The high school football team where I live in Texas fell just short of the playoffs this year, but its MVP never played a down.
Our team was very lucky. Not only did we have coaches, assistant coaches, trainers, and assistant trainers, but standing on the sideline, cheering every play and guarding the buckets of ice cold Gatorade were a couple of the most talented orthopedic surgeons in the entire state of Texas.
They were there because they wanted to be part of the team and served for free (I can only imagine what it would have cost had they been charging!), although I guess you could say they did get paid in a sense: all the Gatorade they could drink and all the cookies and cupcakes they could eat!
So, with the end of the fall sports season and before the December holidays arrive, I want to recognize my friends' service and what they give back to so many with their time and talent. They treated everyone assembled under the lights every Friday night with respect and professionalism, from players to coaches, from cheerleaders and the drill team, to the band and spirit group who waved flags after touchdowns, treating not just injured players, but fans as well.
One of the doctors is someone I know especially well. He played sports in high school, and is still an athlete: not only is he a scratch golfer and can hold his own on the basketball court, but he coaches b-ball as well. You can see the twinkle in his eye on Friday night. He looks like he would happily go in the game if his number was called. This season they called his number a lot, but for triage not for touchdowns!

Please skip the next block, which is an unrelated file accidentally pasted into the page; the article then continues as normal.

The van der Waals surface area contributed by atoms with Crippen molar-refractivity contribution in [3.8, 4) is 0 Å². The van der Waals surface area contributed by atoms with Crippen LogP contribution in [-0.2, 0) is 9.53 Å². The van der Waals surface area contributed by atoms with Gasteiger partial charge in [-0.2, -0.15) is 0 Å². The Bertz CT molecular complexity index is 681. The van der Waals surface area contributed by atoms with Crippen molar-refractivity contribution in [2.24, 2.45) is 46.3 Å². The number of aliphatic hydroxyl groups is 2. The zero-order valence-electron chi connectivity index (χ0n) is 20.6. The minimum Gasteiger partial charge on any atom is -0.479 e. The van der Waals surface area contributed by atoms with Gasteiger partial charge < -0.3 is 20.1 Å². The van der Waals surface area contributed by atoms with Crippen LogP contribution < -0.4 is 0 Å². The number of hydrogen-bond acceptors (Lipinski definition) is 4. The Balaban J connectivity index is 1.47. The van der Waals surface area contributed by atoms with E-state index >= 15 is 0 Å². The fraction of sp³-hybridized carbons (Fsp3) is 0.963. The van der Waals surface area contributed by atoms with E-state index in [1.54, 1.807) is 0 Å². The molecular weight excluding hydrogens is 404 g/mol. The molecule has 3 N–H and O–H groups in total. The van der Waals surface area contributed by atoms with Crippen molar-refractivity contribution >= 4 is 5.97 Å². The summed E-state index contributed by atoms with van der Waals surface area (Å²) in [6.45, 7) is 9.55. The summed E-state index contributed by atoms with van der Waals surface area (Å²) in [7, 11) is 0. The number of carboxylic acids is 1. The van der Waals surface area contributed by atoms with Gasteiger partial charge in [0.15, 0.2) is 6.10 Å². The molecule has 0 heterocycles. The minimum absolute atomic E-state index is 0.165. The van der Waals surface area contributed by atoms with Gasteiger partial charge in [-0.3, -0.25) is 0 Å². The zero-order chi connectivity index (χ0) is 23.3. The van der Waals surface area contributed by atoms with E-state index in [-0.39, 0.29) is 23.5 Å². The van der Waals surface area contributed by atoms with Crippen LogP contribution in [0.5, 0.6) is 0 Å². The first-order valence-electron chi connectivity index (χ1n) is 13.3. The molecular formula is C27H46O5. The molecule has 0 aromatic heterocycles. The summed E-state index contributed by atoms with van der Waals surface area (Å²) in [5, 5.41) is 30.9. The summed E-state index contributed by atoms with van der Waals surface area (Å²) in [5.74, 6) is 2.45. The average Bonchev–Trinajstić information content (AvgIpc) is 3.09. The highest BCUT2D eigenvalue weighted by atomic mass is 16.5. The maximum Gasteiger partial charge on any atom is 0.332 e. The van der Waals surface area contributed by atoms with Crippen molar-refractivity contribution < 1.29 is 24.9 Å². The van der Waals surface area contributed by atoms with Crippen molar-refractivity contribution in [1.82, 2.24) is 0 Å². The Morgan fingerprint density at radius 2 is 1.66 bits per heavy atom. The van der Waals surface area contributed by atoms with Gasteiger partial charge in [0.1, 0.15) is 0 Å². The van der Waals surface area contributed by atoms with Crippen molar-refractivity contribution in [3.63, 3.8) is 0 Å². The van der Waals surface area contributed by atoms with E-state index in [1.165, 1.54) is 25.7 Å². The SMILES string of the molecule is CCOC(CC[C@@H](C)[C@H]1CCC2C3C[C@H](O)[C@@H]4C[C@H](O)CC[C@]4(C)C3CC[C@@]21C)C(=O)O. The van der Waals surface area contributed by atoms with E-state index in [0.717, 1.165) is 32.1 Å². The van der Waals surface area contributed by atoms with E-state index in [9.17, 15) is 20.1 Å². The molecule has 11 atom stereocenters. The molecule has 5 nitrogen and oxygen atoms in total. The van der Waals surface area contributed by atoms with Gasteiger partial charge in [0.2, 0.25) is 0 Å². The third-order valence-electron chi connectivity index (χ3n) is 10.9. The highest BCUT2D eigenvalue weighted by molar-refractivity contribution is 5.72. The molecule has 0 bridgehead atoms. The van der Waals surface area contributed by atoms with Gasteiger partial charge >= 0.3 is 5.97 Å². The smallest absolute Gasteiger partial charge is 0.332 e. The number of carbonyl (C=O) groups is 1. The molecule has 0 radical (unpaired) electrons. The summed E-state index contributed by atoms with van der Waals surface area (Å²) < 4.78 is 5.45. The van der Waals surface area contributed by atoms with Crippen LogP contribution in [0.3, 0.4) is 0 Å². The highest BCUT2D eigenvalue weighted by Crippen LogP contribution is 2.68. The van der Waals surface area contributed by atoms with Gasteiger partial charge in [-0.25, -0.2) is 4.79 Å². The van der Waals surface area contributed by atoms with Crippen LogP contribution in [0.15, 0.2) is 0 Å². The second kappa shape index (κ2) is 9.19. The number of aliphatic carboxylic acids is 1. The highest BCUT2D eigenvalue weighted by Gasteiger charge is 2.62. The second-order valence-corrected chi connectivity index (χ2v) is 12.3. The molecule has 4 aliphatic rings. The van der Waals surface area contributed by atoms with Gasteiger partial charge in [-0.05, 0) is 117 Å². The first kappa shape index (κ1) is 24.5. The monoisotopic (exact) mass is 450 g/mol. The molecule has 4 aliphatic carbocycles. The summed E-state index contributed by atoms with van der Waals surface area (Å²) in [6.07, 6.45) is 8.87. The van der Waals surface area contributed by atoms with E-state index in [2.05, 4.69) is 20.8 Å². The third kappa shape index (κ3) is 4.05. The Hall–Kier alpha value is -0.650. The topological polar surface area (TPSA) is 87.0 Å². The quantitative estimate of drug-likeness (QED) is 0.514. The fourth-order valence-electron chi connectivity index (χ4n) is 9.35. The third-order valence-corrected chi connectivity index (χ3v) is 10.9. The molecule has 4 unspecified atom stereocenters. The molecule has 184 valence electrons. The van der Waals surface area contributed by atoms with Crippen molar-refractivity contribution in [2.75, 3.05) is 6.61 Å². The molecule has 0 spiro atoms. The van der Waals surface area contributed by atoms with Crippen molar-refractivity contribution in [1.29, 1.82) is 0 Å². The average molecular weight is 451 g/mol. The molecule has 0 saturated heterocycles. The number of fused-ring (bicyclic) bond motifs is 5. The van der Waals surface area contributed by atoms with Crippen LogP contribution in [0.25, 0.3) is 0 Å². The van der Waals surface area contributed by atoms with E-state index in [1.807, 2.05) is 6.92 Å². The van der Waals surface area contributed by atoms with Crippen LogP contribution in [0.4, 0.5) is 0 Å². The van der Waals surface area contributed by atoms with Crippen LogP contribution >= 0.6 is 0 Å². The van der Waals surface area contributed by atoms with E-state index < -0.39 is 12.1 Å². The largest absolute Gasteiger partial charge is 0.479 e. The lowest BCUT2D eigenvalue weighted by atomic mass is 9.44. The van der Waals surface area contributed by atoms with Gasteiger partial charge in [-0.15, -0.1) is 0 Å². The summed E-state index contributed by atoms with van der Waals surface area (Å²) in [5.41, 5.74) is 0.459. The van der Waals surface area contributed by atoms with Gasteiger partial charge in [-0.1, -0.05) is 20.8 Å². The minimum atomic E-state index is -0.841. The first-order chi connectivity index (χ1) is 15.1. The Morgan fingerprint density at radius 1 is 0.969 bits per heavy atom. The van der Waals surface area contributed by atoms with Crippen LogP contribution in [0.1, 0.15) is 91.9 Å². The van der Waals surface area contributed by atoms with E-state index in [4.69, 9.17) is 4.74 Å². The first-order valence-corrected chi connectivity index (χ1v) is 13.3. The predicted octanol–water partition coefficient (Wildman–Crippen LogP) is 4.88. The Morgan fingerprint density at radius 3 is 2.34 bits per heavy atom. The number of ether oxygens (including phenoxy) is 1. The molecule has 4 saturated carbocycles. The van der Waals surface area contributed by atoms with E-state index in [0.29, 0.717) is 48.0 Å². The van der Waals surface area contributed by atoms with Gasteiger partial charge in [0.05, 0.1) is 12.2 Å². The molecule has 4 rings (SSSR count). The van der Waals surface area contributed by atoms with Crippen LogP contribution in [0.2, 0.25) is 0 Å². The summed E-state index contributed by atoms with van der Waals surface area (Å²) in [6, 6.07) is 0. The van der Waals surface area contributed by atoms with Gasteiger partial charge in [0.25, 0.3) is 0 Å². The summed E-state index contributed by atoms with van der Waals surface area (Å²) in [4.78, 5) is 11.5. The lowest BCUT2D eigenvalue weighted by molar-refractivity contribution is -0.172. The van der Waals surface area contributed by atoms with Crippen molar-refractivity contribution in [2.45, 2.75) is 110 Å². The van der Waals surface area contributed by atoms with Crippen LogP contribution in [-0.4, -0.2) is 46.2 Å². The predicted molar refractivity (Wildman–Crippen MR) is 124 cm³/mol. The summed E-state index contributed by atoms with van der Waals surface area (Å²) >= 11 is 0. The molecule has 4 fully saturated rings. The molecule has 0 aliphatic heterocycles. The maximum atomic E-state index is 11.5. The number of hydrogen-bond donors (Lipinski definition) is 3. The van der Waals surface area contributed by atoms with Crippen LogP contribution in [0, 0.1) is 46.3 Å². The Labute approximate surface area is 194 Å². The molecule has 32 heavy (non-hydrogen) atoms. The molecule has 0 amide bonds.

One Friday in October, I knew my friend had had a bad week. He was not feeling well at all. Indeed, I was shocked to see him on the sideline. He was checking on several of the players injured in previous games, sharing a joke and a laugh, watching and cheering. It had to be hard while not feeling his best.
Then a player got hurt. It was obvious that the injury was more than just the trainers could handle. The doctor jogged out to check on the kid and help bring him back to the sideline. I knew that the doctor was hurting, but he never showed it; in fact, I think attending the game actually helped him feel better because he looked a lot happier and healthier at the end of the game than at the start.
The final game of the season is still painful to think about. Though its roster was depleted by injury after injury, the team was still hopefull of making the playoffs, even as back-ups replaced starters, and back-ups to the back-ups were called into action. On Thanksgiving weekend, a large contingent of the team's fans drove out of town for the final game (and for those of you who don't know Texas, out of town can mean hours on the road, not just minutes!).
The game was a classic. The teams were tied at the end of the third quarter. With 4 minutes left to go in the game, our Senior quarterback was hit, and hit hard. No time for a trainer to call for the doctor; he was there in seconds. The injury: a broken collarbone that meant the end of the QB's night and his season. I knew that the young man and the team doctor had a relationship going back many years, both as friends and as doctor-patient. You could sense that the doctor took the injury hard. The young man's parents came to the edge of the rail to see their son and speak to the doctor. Everyone had tears in their eyes.